Igangan, a southern Oyo town that shot to prominence amid Yoruba-Fulani tensions early this year, came under a night attack, leaving several persons dead and properties razed.
Still and motion pictures obtained by PREMIUM TIMES depict severely hacked and bloodied human bodies, apparently attacked in their homes early Sunday morning. A narrator in one of the videos is heard, saying “these are human bodies on the floor” and blaming the attack on Fulani militias.
In that video, at least six bodies could be seen.
We also reviewed a video showing a razed filling station and at least one burnt car.
Residents, who survived the attack, told PREMIUM TIMES the assailants were Fulani herders, believed to be carrying out a reprisal.
The Fulani families and their leader, Abdulkadir Salihu, resident in Igangan, were forcibly removed from the town in January by aggrieved indigenous Yoruba population inspired by Sunday ‘Igboho’ Adeyemo, a self-acclaimed Yoruba warlord.
The Yoruba accused Mr Salihu, the Sarkin Fulani, of masterminding or enabling the Fulani attacks, including rape, murder, destruction of farms, and abductions. Mr Salihu denied the allegations.
A resident and youth leader in the community, Oladiran Oladokun, told PREMIUM TIMES that a son of Mr Salihu, Umar, had repeatedly sent him messages threatening that the Fulani would retaliate for how they were attacked and forced out of Igangan.
The Governor of Oyo State, Oluseyi Makinde, said he had received the “shocking news” of the attack but did not mention the Fulani though he indicated he was still being briefed in a short statement posted on Facebook.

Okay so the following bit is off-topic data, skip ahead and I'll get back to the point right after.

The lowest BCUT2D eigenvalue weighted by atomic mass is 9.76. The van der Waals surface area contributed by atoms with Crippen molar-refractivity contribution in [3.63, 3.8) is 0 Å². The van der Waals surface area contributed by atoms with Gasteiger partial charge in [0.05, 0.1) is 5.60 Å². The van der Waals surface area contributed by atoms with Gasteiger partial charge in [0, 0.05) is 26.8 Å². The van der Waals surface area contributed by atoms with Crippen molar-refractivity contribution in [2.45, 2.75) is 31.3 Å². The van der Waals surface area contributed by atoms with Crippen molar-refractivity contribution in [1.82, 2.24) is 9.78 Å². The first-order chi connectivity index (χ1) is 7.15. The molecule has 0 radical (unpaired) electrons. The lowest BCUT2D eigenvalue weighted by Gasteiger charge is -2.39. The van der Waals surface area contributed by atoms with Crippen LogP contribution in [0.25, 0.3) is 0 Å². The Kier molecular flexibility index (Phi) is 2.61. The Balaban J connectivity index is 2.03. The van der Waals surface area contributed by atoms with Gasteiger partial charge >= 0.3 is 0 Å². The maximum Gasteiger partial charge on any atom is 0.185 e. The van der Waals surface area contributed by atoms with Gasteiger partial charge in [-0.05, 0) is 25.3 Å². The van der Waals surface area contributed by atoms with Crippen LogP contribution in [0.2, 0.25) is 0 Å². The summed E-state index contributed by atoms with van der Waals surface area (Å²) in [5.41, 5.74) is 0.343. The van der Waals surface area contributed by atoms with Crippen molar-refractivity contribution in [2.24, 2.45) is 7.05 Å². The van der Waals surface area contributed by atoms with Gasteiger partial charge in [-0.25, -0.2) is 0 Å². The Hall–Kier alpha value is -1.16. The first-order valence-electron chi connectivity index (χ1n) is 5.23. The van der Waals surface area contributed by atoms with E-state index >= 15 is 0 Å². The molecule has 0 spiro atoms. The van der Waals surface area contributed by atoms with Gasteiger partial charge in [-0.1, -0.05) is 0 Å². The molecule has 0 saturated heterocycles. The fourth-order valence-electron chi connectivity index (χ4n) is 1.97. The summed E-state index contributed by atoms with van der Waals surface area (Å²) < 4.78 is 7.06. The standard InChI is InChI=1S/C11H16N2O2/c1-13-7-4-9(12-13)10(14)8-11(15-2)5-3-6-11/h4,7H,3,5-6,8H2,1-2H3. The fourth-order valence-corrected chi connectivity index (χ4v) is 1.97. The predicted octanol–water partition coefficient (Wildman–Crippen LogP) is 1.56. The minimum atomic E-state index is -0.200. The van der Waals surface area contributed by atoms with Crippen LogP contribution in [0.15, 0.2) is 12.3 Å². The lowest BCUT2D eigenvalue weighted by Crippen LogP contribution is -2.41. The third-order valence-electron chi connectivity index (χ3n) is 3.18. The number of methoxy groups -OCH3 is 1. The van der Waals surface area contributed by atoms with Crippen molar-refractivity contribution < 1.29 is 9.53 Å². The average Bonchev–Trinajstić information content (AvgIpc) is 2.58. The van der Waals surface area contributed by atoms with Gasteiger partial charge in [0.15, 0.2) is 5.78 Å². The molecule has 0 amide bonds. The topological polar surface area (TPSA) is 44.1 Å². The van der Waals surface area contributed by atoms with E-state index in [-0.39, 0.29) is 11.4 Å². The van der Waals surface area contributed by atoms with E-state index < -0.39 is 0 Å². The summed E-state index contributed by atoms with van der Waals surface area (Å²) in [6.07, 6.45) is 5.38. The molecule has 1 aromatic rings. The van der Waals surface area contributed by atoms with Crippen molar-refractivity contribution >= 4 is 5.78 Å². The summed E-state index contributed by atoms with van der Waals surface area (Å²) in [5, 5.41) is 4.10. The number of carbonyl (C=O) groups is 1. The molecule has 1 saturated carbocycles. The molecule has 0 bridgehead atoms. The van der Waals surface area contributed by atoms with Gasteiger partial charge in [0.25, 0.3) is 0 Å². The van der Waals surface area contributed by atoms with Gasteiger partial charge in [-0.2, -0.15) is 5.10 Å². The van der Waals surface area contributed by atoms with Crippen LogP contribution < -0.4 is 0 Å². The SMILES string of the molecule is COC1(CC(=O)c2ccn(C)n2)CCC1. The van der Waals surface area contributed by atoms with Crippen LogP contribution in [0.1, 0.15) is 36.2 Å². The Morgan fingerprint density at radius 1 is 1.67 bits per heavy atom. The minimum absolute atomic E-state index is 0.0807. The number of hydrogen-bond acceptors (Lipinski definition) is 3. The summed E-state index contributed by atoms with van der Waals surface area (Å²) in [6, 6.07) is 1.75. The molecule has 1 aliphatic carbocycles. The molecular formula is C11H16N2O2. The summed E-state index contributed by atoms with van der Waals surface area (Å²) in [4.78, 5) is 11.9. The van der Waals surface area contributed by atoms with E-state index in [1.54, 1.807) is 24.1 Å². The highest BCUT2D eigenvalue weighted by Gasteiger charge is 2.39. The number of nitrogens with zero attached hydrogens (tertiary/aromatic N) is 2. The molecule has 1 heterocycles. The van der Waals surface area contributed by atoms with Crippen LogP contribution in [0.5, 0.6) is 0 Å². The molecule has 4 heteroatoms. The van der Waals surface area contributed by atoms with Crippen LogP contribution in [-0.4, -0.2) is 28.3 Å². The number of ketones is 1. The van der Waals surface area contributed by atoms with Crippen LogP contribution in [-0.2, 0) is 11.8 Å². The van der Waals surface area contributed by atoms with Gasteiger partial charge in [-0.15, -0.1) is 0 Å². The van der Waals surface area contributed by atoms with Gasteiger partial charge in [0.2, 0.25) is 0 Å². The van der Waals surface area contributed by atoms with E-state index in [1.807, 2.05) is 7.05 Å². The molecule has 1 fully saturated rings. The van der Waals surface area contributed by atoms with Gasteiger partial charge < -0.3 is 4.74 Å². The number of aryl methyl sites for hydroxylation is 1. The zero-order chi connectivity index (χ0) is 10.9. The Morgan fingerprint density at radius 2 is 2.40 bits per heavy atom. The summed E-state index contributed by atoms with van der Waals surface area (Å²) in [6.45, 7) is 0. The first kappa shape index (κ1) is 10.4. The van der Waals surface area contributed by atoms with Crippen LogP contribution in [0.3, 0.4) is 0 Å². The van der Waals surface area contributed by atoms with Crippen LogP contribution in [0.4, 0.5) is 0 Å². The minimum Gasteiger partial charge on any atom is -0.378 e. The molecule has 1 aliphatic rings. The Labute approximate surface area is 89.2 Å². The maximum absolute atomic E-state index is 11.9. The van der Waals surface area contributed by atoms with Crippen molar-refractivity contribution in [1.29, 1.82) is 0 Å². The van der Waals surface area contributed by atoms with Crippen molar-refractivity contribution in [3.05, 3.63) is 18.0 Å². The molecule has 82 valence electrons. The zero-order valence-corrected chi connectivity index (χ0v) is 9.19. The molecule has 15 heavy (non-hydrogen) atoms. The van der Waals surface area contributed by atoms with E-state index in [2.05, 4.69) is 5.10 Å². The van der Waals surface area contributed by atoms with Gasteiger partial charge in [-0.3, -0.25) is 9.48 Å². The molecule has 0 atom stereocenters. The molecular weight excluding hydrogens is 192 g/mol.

Mr Makinde is known for his moderate view on ethnic clashes, a position that has received mixed reactions. While some criticise him for not doing enough to ensure the safety of the majority Yoruba population, others praise him for ensuring no one suffers unjustly because of their ethnicity and crimes of others.
His administration says the Fulani have a right to remain in Oyo State in accordance with the law.
The attack on Sunday started after midnight, PREMIUM TIMES understands from the timeline of messages that residents were sending amid the attacks.
A community leader and secretary of the farmers’ association in the area, Taiwo Adeagbo, said state support was slow to come as police and Amotekun lines were off. But help later came, including from agro rangers, police and hunters, he said.
He said at least five of the assailants were then killed.
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